- Have hope and trust that God’s heaviness was going to help him and not crush him … (after all, it takes some courage to let a live coal touch your lips!)
- Be willing to act, even in the face of the heaviness of his life … (And for full disclosure, “Here I am send me!” is a great ending to the reading, but if you read on God tells him to go and speak, but not expect that it’s gonna do much good…!)
For Isaiah, the “heaviness” of God simply came from having a living experience of the presence of God in his life. Isaiah didn’t end up knowing everything about God. He could describe the seraphs, but all he really saw of God was the hem of his robe! And even with instructions from God on what to do next, Isaiah was still unclear on exactly what God was up to.
None of those things mattered, because Isaiah experienced the heaviness of God as different from the heaviness of life. God’s heaviness gave him strength. God’s heaviness gave him hope. And God’s heaviness gave him courage to act, even when he knew his own actions might not seem to make much of a difference.
And on this Holy Trinity Sunday – when sometimes we try too hard to figure God out – Isaiah is a helpful reminder that the real message of the doctrine of the Trinity is that God’s glory – God’s heaviness – is greater than anything we can really describe or imagine.
And, it’s also the message that God’s glory – God’s heaviness – is found through having a living experience of the presence of God, which God intends us to experience as a counterweight that’s greater than all the heaviness of our lives.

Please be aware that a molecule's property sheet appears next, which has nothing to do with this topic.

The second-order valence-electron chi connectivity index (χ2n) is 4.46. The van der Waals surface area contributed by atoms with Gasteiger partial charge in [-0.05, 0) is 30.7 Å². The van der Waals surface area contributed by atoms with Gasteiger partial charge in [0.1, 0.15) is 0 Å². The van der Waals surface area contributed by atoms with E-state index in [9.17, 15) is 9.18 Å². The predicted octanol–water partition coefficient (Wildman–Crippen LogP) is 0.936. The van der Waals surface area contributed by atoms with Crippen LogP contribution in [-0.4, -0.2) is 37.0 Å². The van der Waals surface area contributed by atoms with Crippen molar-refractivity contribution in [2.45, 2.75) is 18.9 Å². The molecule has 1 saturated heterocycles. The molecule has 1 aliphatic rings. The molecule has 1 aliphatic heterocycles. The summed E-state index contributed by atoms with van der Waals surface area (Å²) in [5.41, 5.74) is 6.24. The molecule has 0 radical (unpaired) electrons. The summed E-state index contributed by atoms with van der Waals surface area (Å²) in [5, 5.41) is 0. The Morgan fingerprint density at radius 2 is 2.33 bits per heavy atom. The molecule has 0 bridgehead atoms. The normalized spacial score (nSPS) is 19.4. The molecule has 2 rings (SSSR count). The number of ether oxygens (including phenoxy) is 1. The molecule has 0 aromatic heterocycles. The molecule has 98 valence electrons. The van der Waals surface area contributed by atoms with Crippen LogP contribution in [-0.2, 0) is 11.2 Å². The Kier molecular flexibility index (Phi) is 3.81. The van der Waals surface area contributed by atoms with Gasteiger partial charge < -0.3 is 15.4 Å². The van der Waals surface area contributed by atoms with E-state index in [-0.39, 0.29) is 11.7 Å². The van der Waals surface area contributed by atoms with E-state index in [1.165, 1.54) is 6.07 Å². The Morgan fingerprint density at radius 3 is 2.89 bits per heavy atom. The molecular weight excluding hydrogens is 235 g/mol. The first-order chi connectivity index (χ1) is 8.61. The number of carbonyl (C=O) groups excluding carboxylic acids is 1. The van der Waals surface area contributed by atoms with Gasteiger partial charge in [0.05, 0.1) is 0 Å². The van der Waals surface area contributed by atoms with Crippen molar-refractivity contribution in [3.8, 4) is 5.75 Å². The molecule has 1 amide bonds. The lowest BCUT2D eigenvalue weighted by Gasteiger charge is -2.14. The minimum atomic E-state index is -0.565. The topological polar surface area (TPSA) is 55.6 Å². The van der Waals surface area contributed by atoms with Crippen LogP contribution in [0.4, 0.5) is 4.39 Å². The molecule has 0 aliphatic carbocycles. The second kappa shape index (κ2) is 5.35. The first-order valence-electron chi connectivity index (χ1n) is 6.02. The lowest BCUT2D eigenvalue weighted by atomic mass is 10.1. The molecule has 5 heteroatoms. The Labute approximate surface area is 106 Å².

And as with Isaiah, the heaviness of God’s presence in our lives is intended to give us:
- Strength – it doesn’t stop the heaviness of all the problems, but it gives us the experience of the weight of something bigger than those problems; and it also allows us to honestly face the heaviness and, sometimes too, the ways in which I cause the heaviness in my own life …
- Hope and trust – not that we can solve the heaviness of life, but that the heaviness of life is NOT all there is (even when we feel that way); and that the heaviness of life won’t win out in the end…
- Courage to act – even if it’s not clear that what we’re doing will make a lot of difference; Isaiah figured it was important to speak simply because God asked him to. And sometimes, God asks us to act simply to show resistance to the heaviness around us … (I remember the story of Colditz during WWII – the allied soldiers knew they couldn’t escape, but continuing to try was a worthy act of resistance…!)
Sometimes, our lives feel full of the heaviness, because of stress and problems and external threats. But as the seraphs reminded Isaiah and us, the whole earth is also full of God’s heaviness, which is actually weightier than everything else.
And so God called Isaiah, and God calls us, to continually open ourselves to experiencing God’s presence in our lives so that heaviness of life won’t be all that we feel. God called Isaiah, and God calls us, to live in ways that help us experience God’s presence in spite of the heaviness that often distracts us. And God called Isaiah, and God calls us, to act with hope and courage, because we’re promised that in the end the heaviness of God’s presence, love and mercy will win out over all the other heaviness in our lives.